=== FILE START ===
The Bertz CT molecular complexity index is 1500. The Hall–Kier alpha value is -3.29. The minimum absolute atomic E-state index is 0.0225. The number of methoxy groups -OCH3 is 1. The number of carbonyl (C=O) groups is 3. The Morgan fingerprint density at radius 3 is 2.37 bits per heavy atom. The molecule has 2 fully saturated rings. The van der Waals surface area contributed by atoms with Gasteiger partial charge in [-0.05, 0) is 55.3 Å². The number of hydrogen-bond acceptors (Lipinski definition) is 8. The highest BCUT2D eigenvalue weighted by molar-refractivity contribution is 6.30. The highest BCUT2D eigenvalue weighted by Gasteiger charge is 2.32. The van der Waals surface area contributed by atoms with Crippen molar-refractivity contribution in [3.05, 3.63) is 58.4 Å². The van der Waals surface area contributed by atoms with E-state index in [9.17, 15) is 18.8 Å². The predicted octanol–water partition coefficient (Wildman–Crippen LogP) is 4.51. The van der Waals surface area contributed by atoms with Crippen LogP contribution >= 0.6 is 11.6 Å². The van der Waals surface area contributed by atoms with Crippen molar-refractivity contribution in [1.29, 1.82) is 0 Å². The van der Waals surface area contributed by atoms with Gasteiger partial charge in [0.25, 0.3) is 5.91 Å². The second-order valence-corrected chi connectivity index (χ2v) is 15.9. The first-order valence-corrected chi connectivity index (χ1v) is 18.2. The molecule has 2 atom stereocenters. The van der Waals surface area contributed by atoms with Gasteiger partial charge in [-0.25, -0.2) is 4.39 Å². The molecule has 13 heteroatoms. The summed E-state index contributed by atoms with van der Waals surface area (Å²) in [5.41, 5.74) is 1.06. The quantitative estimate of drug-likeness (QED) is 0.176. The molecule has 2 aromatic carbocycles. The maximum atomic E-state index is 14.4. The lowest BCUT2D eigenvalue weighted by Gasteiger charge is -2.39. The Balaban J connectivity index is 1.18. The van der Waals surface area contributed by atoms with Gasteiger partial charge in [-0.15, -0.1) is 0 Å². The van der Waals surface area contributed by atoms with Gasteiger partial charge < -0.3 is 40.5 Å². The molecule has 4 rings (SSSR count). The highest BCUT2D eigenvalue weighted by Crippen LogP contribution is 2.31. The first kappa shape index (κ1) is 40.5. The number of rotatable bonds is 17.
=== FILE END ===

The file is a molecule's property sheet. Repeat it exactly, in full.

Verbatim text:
The Bertz CT molecular complexity index is 1500. The Hall–Kier alpha value is -3.29. The minimum absolute atomic E-state index is 0.0225. The number of methoxy groups -OCH3 is 1. The number of carbonyl (C=O) groups is 3. The Morgan fingerprint density at radius 3 is 2.37 bits per heavy atom. The molecule has 2 fully saturated rings. The van der Waals surface area contributed by atoms with Gasteiger partial charge in [-0.05, 0) is 55.3 Å². The number of hydrogen-bond acceptors (Lipinski definition) is 8. The highest BCUT2D eigenvalue weighted by molar-refractivity contribution is 6.30. The highest BCUT2D eigenvalue weighted by Gasteiger charge is 2.32. The van der Waals surface area contributed by atoms with Crippen molar-refractivity contribution in [3.05, 3.63) is 58.4 Å². The van der Waals surface area contributed by atoms with E-state index in [9.17, 15) is 18.8 Å². The predicted octanol–water partition coefficient (Wildman–Crippen LogP) is 4.51. The van der Waals surface area contributed by atoms with Crippen LogP contribution >= 0.6 is 11.6 Å². The van der Waals surface area contributed by atoms with Crippen molar-refractivity contribution in [1.29, 1.82) is 0 Å². The van der Waals surface area contributed by atoms with Gasteiger partial charge in [0.25, 0.3) is 5.91 Å². The second-order valence-corrected chi connectivity index (χ2v) is 15.9. The first-order valence-corrected chi connectivity index (χ1v) is 18.2. The molecule has 2 atom stereocenters. The van der Waals surface area contributed by atoms with Gasteiger partial charge in [-0.25, -0.2) is 4.39 Å². The molecule has 13 heteroatoms. The summed E-state index contributed by atoms with van der Waals surface area (Å²) in [5.41, 5.74) is 1.06. The quantitative estimate of drug-likeness (QED) is 0.176. The molecule has 2 aromatic carbocycles. The maximum atomic E-state index is 14.4. The lowest BCUT2D eigenvalue weighted by Gasteiger charge is -2.39. The Balaban J connectivity index is 1.18. The van der Waals surface area contributed by atoms with Gasteiger partial charge in [-0.15, -0.1) is 0 Å². The van der Waals surface area contributed by atoms with Gasteiger partial charge < -0.3 is 40.5 Å². The molecule has 4 rings (SSSR count). The highest BCUT2D eigenvalue weighted by Crippen LogP contribution is 2.31. The first kappa shape index (κ1) is 40.5. The number of rotatable bonds is 17.